Monday, July 14, 2008


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by Dr Rob Hicks

BBC Health,As summer temperatures soar, older people, babies and young children are at greater risk of heat exhaustion, which left untreated can result in heatstroke.

Heat exhaustion
People sweat a lot in hot weather or during exercise. If the body loses too much liquid or salt, the result is heat exhaustion. The body cools itself down by directing blood to the skin and by sweating. Everyone sweats; most people lose more than a litre of sweat a day.

The symptoms of heat exhaustion include:

* Excess sweating
* Nausea and vomiting
* Feeling light-headed/faint
* Tiredness
* Headache
* Muscle cramps

Fortunately, heat exhaustion rarely causes problems and can be treated relatively easily. This is achieved by removing the affected person from the situation causing the problem and by replacing the lost fluids and salt.

Someone affected by heat exhaustion needs to:

* Rest in a cool place - an air-conditioned room is ideal
* Sip cool and salty drinks

They should keep doing this until they feel better.


If someone with heat exhaustion continues to be exposed to heat, the more serious and life-threatening condition of heatstroke may develop.

In this situation, the body's cooling mechanisms malfunction and are no longer able to assist the body in losing enough heat. The temperature of the body rises and the following symptoms may occur:

* Confusion
* Disorientation
* Rapid and shallow breathing
* Fits

Heatstroke is a medical emergency. If left untreated, an affected person may slip into a coma, often within minutes. Tragically, some people die from heatstroke as a result of heart failure, kidney failure or brain damage caused by the excess body heat.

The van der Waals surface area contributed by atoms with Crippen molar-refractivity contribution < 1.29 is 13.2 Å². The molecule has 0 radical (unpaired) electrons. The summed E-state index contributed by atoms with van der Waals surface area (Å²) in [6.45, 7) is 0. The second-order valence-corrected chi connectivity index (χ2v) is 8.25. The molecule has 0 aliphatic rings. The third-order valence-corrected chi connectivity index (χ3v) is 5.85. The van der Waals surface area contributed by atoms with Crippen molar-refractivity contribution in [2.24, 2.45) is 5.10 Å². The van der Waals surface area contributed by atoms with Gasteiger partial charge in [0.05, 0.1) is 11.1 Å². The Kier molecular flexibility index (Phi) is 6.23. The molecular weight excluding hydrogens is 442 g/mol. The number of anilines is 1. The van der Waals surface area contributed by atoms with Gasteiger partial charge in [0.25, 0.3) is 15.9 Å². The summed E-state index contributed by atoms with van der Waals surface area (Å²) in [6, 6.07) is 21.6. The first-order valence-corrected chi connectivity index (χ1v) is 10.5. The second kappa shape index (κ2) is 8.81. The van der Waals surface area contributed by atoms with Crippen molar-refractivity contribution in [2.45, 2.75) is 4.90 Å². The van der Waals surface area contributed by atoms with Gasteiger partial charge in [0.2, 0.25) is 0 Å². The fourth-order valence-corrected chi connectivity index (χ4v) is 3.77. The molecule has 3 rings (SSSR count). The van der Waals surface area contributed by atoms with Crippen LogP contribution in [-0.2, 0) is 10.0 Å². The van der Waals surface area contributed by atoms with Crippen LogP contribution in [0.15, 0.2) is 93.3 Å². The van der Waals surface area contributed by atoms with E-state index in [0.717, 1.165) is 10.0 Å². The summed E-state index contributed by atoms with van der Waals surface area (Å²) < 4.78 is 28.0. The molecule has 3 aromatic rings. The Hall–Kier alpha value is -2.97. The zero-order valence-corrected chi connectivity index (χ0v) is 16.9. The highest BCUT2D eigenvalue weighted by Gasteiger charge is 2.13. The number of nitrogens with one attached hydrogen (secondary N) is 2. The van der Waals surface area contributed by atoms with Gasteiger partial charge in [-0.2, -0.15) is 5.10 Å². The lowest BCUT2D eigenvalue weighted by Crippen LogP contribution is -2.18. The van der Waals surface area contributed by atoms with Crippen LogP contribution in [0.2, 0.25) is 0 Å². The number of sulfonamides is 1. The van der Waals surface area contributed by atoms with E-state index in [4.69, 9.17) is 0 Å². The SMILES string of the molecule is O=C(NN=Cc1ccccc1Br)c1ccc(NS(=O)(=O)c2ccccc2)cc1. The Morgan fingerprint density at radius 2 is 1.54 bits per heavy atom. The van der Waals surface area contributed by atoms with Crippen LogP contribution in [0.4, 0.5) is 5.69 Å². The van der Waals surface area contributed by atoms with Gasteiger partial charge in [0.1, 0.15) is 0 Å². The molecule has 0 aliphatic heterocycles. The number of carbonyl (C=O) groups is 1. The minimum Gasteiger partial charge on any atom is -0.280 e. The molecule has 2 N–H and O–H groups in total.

Anyone believed to be suffering from heatstroke should be admitted to hospital as an emergency. They will usually be cared for in an intensive care unit where their body temperature will be lowered to a safe level and the abnormal salt and water content in the body corrected.
Who's at risk?

Everyone's at risk of heat exhaustion and heatstroke, although some people are more at risk than others. These include:

* Small babies, children and older people, who have less efficient body cooling systems.
* People suffering from diarrhoea, who are more likely to become dehydrated.
* People from cooler climates who travel to hotter climates, as it may take a while for their bodies to get used to the heat. Being in areas of high humidity also increases a person's risk, as this reduces the efficiency of sweating and decreases the amount of heat lost from the body.
* People with certain medical conditions that reduce the efficiency of the body's cooling mechanisms. For example diabetes, obesity and chronic heart failure.
* Those who drink excessive amounts of alcohol, which dehydrates the body.

How can it be prevented?

Avoiding getting into difficulties with heat exhaustion and heatstroke is straightforward:

* Stay in the shade as much as possible
* Drink lots of water
* Avoid alcohol
* Take it easy on hot days - don't overexert yourself

This article was last medically reviewed by Dr Rob Hicks in January 2007.

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